Alas, every purse-like camera bag was either too expensive, too frilly looking for me or made of “faux leather.” Ugh. I don’t know if I like any material less than fake leather. It feels so plastic to me. Probably because it is made of plastic. And these bags aren’t cheap! $200 and more for “leather” that will wear away to reveal little threads criss crossing about? $200 + for a bag that will creak and crack on a cold day like this? No thanks!
So I had no choice but to make one. I had a couple deer leather hides lying around from making thin wallets to sell on Etsy. I had the first sweater I knit from pure bulky wool. I felted the daylights out of the sweater and devised a more than simple pattern for the basic bag shape. Here a zipper, there some webbing; add two of the beautiful buttons (from the sweater) that I bought at Linden Yarn and Textiles for eyes, and viola!
Sometimes it’s good to be a hoarder. (Of craft supplies at least.) Behold my goofy snakey camera purse bag!
Next, to finish Husband’s sweater vest. Then I can get back to drawing!!
I have one huge problem with my “art career” and that is distractions. I love making things and I simply do not have time to make everything I want to. Colored pencils are only one part of the vast treasure trove of art and craft supplies I hoard in my basement. All winter long I knit. I have boxes of fabric, leather, acrylics, oil paints, and jewelry making supplies. We just moved to a house with a work bench in the basement. I can hardly wait to pull out my dremel and do some small wood and rock carving.
In fact, I get so distracted that I had originally begun this blog entry in May. Something must have grabbed my attention and. . . Then I got back to the post in September. Now, it’s February. Oops!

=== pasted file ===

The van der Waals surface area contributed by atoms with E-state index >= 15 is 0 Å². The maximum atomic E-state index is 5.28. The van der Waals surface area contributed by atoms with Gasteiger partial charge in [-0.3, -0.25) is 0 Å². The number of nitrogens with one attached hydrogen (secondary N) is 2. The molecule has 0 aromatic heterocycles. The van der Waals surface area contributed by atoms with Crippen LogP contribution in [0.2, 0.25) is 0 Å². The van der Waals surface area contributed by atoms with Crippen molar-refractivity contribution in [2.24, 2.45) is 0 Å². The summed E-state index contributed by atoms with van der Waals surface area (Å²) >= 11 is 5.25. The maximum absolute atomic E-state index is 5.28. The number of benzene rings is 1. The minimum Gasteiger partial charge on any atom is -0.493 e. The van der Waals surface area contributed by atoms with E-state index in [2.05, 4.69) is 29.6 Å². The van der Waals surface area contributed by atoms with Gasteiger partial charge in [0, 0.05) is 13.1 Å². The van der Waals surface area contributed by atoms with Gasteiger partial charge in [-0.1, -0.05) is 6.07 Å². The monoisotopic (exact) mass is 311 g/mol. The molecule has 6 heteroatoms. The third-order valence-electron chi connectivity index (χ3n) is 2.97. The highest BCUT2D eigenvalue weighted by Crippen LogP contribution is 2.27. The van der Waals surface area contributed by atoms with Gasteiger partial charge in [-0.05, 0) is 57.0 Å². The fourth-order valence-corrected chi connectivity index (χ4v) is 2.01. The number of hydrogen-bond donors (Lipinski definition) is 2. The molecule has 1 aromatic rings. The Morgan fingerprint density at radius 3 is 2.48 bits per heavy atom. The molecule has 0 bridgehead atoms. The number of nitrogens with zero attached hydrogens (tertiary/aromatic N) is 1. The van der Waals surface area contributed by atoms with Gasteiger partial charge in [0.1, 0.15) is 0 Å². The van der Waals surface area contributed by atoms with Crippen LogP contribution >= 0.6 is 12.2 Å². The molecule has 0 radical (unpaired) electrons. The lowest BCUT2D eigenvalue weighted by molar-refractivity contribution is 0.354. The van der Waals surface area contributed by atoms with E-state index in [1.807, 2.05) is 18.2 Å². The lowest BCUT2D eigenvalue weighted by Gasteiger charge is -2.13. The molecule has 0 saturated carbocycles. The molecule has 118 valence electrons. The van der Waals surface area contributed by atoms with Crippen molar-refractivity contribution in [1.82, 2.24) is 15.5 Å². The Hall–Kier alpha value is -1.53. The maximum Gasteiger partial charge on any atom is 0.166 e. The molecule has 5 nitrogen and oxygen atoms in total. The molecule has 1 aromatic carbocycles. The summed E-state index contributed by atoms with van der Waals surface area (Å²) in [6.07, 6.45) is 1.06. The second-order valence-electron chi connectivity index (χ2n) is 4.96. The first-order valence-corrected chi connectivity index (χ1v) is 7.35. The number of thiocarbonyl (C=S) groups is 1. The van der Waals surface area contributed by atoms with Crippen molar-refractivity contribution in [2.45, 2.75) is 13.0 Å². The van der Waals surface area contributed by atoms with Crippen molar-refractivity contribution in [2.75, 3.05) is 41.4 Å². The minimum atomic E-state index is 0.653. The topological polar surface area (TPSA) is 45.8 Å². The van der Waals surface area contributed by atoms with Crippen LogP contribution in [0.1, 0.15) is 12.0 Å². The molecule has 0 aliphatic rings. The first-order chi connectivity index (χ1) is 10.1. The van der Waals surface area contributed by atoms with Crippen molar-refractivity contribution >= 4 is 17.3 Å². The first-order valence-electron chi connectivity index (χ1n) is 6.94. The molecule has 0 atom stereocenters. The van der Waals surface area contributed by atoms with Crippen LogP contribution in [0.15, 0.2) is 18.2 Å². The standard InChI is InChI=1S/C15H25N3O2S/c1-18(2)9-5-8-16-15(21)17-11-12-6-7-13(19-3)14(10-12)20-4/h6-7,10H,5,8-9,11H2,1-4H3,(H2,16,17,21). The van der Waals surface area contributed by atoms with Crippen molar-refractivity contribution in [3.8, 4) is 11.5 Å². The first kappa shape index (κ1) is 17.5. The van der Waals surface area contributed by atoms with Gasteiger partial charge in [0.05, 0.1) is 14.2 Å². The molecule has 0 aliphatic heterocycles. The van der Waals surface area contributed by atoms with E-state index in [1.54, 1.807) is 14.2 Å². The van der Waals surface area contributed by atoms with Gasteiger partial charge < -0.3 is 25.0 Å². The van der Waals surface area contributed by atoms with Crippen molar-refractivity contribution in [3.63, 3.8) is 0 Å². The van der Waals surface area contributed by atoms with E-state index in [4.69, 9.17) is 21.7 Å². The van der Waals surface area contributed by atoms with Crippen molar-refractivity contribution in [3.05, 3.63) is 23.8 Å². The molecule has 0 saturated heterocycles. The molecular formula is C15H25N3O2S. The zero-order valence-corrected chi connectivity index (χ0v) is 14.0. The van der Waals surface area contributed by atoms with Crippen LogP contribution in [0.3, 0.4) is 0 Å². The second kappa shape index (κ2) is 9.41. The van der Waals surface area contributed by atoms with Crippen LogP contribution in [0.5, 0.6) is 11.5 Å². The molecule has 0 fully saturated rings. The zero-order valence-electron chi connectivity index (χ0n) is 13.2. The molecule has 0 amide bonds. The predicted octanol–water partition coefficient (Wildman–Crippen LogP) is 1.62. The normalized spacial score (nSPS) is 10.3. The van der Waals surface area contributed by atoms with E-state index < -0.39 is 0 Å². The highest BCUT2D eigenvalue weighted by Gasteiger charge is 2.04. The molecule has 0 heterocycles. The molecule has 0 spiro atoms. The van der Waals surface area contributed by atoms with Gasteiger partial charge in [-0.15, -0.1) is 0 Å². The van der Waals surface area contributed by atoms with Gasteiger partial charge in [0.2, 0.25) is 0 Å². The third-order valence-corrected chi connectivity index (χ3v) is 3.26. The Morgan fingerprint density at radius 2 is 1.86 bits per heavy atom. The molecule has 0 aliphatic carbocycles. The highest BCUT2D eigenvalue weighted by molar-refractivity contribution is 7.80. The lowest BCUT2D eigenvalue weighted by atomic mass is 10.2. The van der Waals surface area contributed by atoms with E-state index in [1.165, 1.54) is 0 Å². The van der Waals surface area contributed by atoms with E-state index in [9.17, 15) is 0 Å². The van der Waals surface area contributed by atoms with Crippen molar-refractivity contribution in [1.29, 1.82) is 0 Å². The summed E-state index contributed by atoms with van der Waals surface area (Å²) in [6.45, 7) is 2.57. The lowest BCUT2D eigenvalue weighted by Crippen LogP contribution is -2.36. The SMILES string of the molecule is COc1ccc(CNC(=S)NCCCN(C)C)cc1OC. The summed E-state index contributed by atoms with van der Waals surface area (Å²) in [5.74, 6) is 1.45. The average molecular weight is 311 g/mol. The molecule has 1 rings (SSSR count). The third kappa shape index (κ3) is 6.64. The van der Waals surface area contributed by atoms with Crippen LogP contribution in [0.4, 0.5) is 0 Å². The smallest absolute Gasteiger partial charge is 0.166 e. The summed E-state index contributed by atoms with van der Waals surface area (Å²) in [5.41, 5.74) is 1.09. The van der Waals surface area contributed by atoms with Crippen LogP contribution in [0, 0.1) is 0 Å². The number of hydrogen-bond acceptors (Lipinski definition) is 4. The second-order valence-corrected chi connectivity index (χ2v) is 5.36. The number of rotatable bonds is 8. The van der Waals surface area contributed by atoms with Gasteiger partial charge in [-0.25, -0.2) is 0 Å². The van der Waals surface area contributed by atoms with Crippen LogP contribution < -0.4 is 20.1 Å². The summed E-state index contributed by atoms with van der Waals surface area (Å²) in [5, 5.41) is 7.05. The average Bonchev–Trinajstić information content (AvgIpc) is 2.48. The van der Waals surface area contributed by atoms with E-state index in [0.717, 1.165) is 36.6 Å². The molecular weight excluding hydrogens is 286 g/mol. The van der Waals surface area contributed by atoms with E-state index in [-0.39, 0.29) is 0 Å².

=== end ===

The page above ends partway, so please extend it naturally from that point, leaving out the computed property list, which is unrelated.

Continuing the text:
After my last art fair of the season, I typically let myself go on a break from colored pencil art. Usually by the time the Super Bowl comes around, I am ready to draw again.
This year I knit a Vikings sweater, learned how to spin yarn on a spindle, failed at some small wood carving and am now 90% finished with a sweater vest for my husband. I am finding it very hard to tear myself away from the fiber arts right now.
This is one of my projects, begun from loose fiber, made into yarn and then knit. These photos are the “singles” (one strand of spun fiber); the plied yarn and then finished fingerless gloves. The fibers are Jacob wool from Roving Acres on Etsy and Malabrigo Nube, a merino wool from Peru. So soft! The grey Jacob dulled down the colors of the Malabrigo really well, I think.
It is past Super Bowl weekend and so it is time. I have at least 4 drawings started and deadlines to hit. I am looking forward to participating in a gallery show at the Edina Art Center that opens February 28th, The Art of T. T for toads! Not every piece I am working on is toad related, but I hope to finish two drawings in time for this show. One is 90% finished and very large. The other is 8×8″ and more fun. I will post progress on these as I finish.